Armenia, Azerbaijan agree on transport corridors –what's changing for Georgia?
Russia, Azerbaijan and Armenia reached an agreement to unblock transport communications in the region after the recent end of the second Karabakh war.
Many in neighbouring Georgia fear that the country will be left out of the game in the region. However, professor at the Georgian Institute of Public Affairs Tornike Sharashenidze believes that many fears are not justified.
But in order to preserve its function, Georgia should be more actively involved in infrastructure development. Much has changed in the region since the last war in Karabakh. In particular, the issue of restoring transport lines through Azerbaijan and Armenia was on the agenda, which may lead to a decrease in the transit role of Georgia.
On January 11, at a meeting between Putin, Aliyev and Pashinyan, the opening of a transport corridor from the main territory of Azerbaijan through Armenia to Nakhichevan (Azerbaijani exclave) was officially formalized.
The possibility of joining Yerevan to this corridor by rail is also being considered. Thus, if this corridor is developed, the main territory of Azerbaijan will be connected with Turkey, and Armenia will be connected with Russia through Azerbaijan.
What is changing for Georgia?
At first glance, this does indeed limit Georgia’s transit role. There is nothing permanent in this world, and sooner or later the transport (almost) monopoly that our country had in the region had to end someday. However, due to its geographic location and good relations with its Caucasian neighbors, Georgia still has many advantages.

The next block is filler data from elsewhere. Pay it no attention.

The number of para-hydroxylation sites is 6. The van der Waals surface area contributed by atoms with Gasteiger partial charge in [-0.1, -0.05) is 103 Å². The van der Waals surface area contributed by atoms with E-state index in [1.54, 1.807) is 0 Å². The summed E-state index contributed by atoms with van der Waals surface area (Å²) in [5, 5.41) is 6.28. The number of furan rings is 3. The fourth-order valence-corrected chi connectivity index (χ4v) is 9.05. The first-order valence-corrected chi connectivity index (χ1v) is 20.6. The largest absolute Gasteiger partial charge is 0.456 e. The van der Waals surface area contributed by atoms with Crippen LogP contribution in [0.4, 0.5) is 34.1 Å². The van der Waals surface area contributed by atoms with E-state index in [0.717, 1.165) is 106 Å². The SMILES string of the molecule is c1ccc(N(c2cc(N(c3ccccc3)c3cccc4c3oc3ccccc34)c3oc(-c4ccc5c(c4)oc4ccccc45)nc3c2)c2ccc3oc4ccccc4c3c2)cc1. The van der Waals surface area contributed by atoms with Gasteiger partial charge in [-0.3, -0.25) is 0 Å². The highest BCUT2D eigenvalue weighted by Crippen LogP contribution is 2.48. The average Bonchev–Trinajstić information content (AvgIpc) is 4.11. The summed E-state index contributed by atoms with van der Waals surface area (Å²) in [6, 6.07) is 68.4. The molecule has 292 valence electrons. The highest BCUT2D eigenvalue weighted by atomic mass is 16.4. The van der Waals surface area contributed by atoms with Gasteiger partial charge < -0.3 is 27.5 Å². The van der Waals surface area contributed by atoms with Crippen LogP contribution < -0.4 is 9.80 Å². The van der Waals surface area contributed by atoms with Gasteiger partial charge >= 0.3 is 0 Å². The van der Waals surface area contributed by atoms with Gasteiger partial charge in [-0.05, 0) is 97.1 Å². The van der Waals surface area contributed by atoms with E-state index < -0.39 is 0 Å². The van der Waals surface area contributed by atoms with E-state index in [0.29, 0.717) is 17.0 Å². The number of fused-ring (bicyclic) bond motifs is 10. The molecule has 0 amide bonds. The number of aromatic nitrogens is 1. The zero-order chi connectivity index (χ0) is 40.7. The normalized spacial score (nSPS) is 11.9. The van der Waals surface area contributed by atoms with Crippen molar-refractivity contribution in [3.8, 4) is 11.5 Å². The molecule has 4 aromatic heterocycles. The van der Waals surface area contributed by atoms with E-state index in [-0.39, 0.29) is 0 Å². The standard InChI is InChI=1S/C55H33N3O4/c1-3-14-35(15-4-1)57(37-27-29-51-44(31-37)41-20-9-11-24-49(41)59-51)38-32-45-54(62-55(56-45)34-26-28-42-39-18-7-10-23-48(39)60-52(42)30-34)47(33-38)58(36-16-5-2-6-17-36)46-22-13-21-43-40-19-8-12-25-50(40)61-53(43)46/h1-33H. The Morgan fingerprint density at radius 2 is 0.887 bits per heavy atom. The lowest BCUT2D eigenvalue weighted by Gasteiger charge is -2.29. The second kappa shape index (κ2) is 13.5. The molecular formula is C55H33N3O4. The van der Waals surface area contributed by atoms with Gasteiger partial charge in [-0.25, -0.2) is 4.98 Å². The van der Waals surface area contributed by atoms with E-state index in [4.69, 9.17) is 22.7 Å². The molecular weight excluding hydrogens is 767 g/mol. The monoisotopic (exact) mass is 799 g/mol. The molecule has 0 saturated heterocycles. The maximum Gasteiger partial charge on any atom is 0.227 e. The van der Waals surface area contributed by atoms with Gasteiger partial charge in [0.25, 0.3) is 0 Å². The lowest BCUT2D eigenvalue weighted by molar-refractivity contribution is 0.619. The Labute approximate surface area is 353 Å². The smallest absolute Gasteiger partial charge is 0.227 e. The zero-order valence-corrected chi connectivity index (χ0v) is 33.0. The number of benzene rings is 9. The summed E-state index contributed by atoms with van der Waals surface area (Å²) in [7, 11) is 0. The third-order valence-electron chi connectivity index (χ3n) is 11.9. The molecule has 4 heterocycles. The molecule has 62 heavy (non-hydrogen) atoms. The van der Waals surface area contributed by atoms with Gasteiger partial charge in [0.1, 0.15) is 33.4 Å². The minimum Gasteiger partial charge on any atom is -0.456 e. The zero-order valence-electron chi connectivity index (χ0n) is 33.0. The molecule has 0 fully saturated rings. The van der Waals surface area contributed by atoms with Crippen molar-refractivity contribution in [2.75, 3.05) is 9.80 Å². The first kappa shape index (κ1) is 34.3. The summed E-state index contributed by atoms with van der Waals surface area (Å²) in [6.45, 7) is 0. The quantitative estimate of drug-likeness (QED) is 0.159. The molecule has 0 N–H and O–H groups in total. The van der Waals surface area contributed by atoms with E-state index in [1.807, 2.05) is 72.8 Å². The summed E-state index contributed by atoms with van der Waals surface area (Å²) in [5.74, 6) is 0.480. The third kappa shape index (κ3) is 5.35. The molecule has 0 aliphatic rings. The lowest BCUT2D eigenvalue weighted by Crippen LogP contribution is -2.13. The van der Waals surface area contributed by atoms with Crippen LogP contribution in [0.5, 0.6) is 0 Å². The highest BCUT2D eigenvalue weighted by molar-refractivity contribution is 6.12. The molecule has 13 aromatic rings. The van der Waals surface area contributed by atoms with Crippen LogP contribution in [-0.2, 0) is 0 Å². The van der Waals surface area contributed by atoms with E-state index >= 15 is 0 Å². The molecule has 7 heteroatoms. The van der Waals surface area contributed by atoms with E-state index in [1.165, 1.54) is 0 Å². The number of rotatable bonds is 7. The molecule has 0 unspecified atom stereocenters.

Let’s start with the fact that it takes time to activate the aforementioned transport lines (they functioned back in the USSR). The main territory of Azerbaijan is likely to be connected with Nakhichevan in the near future, but it is unlikely that this one line will fully satisfy the Turkish-Azerbaijani bilateral trade and transport needs. Also, the question is how smoothly and quickly the railway will work, connecting the ‘two Azerbaijans’ through the territory of Armenia. Most likely, Armenia will inevitably hold up trains at its border for inspection, which will make this route not very convenient.
It will be even more difficult with the new Armenian-Russian corridor.
Firstly, a branch line from Yerevan is being reconstructed here, which actually no longer exists. Added to this is the fact that trains going from Armenia to Russia (and vice versa) must pass through a rather large territory of Azerbaijan.
Assuming security is not an issue, the movement of the trains is likely to slow down: the route is long and includes three countries, including Azerbaijan, which is hostile to Armenia and which will also detain Armenian trains at its border. Considering all this, an easier way for Armenia to enter Russia may be through Georgia.
What problems does the transit corridor through Georgia face?
Nevertheless, given the current situation, it really makes sense for Georgia to think about creating new lines connecting Russia and Georgia. Moreover, traffic through Upper Lars (the only land route connecting today Armenia and Russia through Georgia) will still remain a big problem – traffic here in bad weather is seriously hampered. Congestion often occurs during other seasons. Discussion of this issue in our country often causes panic, because any new way of communication between Georgia and Russia is perceived as the possibility of new aggression.
However, given that the Russian military base is located 40 kilometers from Tbilisi, practically on the main highway, this panic is clearly unfounded – Russia does not need a new road for aggression against Georgia. In Soviet times, the easiest and shortest route for Russia to Armenia was the railway through Georgia.